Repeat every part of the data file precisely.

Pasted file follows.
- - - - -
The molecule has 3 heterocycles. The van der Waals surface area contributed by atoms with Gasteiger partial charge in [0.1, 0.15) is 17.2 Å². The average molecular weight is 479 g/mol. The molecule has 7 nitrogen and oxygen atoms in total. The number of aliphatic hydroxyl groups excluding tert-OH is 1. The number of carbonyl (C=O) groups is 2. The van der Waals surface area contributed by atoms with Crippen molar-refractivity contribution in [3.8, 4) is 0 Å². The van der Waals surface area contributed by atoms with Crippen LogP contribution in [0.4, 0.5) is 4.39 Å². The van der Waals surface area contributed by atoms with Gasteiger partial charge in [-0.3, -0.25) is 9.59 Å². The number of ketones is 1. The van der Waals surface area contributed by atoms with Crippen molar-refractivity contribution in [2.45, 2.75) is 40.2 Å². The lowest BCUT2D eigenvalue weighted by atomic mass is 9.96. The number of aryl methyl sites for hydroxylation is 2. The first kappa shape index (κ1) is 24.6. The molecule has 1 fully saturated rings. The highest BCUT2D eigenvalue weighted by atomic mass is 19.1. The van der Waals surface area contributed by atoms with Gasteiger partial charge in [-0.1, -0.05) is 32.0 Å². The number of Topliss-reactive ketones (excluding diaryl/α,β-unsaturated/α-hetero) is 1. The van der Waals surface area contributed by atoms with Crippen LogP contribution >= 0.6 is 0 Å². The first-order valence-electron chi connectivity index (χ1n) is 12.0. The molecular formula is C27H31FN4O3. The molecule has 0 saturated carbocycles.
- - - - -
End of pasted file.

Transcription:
The molecule has 3 heterocycles. The van der Waals surface area contributed by atoms with Gasteiger partial charge in [0.1, 0.15) is 17.2 Å². The average molecular weight is 479 g/mol. The molecule has 7 nitrogen and oxygen atoms in total. The number of aliphatic hydroxyl groups excluding tert-OH is 1. The number of carbonyl (C=O) groups is 2. The van der Waals surface area contributed by atoms with Crippen molar-refractivity contribution in [3.8, 4) is 0 Å². The van der Waals surface area contributed by atoms with Crippen LogP contribution in [0.4, 0.5) is 4.39 Å². The van der Waals surface area contributed by atoms with Gasteiger partial charge in [-0.3, -0.25) is 9.59 Å². The number of ketones is 1. The van der Waals surface area contributed by atoms with Crippen molar-refractivity contribution in [2.45, 2.75) is 40.2 Å². The lowest BCUT2D eigenvalue weighted by atomic mass is 9.96. The number of aryl methyl sites for hydroxylation is 2. The first kappa shape index (κ1) is 24.6. The molecule has 1 fully saturated rings. The highest BCUT2D eigenvalue weighted by atomic mass is 19.1. The van der Waals surface area contributed by atoms with Gasteiger partial charge in [-0.1, -0.05) is 32.0 Å². The number of Topliss-reactive ketones (excluding diaryl/α,β-unsaturated/α-hetero) is 1. The van der Waals surface area contributed by atoms with Crippen LogP contribution >= 0.6 is 0 Å². The first-order valence-electron chi connectivity index (χ1n) is 12.0. The molecular formula is C27H31FN4O3. The molecule has 0 saturated carbocycles.